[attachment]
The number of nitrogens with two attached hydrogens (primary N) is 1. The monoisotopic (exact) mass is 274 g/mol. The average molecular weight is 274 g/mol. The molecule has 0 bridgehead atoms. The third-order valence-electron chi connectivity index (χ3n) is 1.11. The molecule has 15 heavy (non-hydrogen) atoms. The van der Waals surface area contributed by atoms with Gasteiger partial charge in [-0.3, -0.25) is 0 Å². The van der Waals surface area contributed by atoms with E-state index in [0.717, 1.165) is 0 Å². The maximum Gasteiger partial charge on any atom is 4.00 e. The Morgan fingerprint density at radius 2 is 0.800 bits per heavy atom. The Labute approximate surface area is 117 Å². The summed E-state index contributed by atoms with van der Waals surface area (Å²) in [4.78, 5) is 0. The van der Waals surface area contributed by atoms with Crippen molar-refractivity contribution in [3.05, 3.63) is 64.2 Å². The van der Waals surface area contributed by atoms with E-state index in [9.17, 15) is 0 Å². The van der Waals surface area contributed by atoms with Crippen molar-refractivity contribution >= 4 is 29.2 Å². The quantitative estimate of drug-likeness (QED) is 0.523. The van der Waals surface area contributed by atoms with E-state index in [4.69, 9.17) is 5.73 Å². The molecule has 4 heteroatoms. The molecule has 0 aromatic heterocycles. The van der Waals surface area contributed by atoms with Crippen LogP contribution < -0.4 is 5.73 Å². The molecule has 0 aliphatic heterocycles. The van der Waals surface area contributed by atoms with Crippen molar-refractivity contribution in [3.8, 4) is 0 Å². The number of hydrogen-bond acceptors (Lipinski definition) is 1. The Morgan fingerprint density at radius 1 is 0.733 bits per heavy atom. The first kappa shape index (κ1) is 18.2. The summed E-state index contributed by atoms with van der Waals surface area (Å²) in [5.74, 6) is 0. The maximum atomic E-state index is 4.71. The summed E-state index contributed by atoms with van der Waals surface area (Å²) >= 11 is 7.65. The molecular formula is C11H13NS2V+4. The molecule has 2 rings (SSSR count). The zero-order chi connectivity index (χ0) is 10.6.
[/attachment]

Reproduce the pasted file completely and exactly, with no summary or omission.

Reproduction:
The number of nitrogens with two attached hydrogens (primary N) is 1. The monoisotopic (exact) mass is 274 g/mol. The average molecular weight is 274 g/mol. The molecule has 0 bridgehead atoms. The third-order valence-electron chi connectivity index (χ3n) is 1.11. The molecule has 15 heavy (non-hydrogen) atoms. The van der Waals surface area contributed by atoms with Gasteiger partial charge in [-0.3, -0.25) is 0 Å². The van der Waals surface area contributed by atoms with E-state index in [0.717, 1.165) is 0 Å². The maximum Gasteiger partial charge on any atom is 4.00 e. The Morgan fingerprint density at radius 2 is 0.800 bits per heavy atom. The Labute approximate surface area is 117 Å². The summed E-state index contributed by atoms with van der Waals surface area (Å²) in [4.78, 5) is 0. The van der Waals surface area contributed by atoms with Crippen molar-refractivity contribution in [3.05, 3.63) is 64.2 Å². The van der Waals surface area contributed by atoms with E-state index in [9.17, 15) is 0 Å². The van der Waals surface area contributed by atoms with Crippen molar-refractivity contribution >= 4 is 29.2 Å². The quantitative estimate of drug-likeness (QED) is 0.523. The van der Waals surface area contributed by atoms with E-state index in [4.69, 9.17) is 5.73 Å². The molecule has 4 heteroatoms. The molecule has 0 aromatic heterocycles. The van der Waals surface area contributed by atoms with Crippen LogP contribution < -0.4 is 5.73 Å². The molecule has 0 aliphatic heterocycles. The van der Waals surface area contributed by atoms with Crippen molar-refractivity contribution in [3.8, 4) is 0 Å². The number of hydrogen-bond acceptors (Lipinski definition) is 1. The Morgan fingerprint density at radius 1 is 0.733 bits per heavy atom. The first kappa shape index (κ1) is 18.2. The summed E-state index contributed by atoms with van der Waals surface area (Å²) in [5.74, 6) is 0. The maximum atomic E-state index is 4.71. The summed E-state index contributed by atoms with van der Waals surface area (Å²) >= 11 is 7.65. The molecular formula is C11H13NS2V+4. The molecule has 2 rings (SSSR count). The zero-order chi connectivity index (χ0) is 10.6.